Pride and Principle [WIP]
Is sticking to your principles when the going gets tough, an indication of pride?
Imagine this. You’re running a fledgling restaurant business with your four employees. You’ve raised significant funding from different investors to launch your ambitious franchise, for which you’ve already acquired many aspiring restaurant owners who also have invested capital. But then, the investors withdraw at the last minute, only for you to realise it was all a ploy by your rival. While having to deal with hurt reputation and angry customers, your employee’s grandmother, who also happens to be a rich investor, offers to help you with capital as favour. Do you accept it or refuse because you don’t want to use your employee as leverage? (If all this sounds like a plot out of a drama, you’re right. It is. Danbam!)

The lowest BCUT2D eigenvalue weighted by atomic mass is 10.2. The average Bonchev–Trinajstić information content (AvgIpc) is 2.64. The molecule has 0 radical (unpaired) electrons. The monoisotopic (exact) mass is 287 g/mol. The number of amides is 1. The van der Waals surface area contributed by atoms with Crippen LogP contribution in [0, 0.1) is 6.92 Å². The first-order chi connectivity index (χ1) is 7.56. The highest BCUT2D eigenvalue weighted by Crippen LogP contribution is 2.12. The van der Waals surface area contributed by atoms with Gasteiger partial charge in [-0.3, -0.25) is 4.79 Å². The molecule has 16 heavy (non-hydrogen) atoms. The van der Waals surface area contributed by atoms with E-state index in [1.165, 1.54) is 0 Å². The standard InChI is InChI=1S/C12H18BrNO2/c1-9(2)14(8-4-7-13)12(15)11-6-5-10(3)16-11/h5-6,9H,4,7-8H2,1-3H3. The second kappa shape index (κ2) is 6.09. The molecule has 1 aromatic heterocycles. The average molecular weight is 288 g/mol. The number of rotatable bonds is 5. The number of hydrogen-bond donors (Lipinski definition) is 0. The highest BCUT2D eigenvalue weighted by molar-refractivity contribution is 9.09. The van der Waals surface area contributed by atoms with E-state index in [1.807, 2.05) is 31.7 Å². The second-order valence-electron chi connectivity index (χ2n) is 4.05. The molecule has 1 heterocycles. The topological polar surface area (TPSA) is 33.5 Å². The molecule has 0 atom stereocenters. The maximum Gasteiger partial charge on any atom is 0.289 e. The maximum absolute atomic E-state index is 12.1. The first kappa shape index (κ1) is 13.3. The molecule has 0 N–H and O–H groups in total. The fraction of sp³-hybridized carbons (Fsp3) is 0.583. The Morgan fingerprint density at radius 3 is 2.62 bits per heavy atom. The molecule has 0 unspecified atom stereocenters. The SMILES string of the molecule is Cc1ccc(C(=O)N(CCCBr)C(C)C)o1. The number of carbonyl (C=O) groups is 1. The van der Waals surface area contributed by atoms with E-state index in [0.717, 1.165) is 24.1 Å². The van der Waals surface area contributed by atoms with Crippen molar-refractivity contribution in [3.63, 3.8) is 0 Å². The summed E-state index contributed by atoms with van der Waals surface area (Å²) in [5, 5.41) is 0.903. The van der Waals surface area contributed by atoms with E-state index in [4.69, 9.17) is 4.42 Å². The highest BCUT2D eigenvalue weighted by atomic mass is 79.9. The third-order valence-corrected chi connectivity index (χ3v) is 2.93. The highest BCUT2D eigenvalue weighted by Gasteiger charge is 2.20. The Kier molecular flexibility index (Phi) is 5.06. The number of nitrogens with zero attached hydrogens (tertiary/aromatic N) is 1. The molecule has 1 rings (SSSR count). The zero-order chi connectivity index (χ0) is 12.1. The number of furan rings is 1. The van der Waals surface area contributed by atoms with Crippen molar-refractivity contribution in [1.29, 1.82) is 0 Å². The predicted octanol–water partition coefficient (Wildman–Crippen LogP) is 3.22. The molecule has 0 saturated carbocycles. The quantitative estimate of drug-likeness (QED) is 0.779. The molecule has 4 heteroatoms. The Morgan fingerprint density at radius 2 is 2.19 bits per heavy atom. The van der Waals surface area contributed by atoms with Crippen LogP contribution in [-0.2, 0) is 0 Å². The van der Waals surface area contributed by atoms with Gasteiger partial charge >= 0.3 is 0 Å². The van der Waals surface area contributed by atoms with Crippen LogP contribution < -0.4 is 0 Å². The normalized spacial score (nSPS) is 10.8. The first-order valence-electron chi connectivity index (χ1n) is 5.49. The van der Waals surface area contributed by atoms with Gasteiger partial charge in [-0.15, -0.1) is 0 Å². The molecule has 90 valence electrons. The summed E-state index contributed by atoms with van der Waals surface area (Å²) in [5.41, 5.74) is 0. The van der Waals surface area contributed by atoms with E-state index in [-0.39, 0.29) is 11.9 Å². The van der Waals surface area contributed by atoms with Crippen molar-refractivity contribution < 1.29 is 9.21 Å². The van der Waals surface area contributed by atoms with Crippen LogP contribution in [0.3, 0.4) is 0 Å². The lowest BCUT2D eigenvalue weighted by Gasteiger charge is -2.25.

Like every moral dilemma, there are different sides to this. As the owner, you’re responsible for your employee’s wellness at work, hence accepting the favour would mean fulfilling the responsibility. But on the other hand, there’s the case of an unfavourable means to achieve the favourable end.
Jayamohan’s Aram captures the real-life stories of twelve individuals who were absolutists in their idealism, irrespective of how it affected them.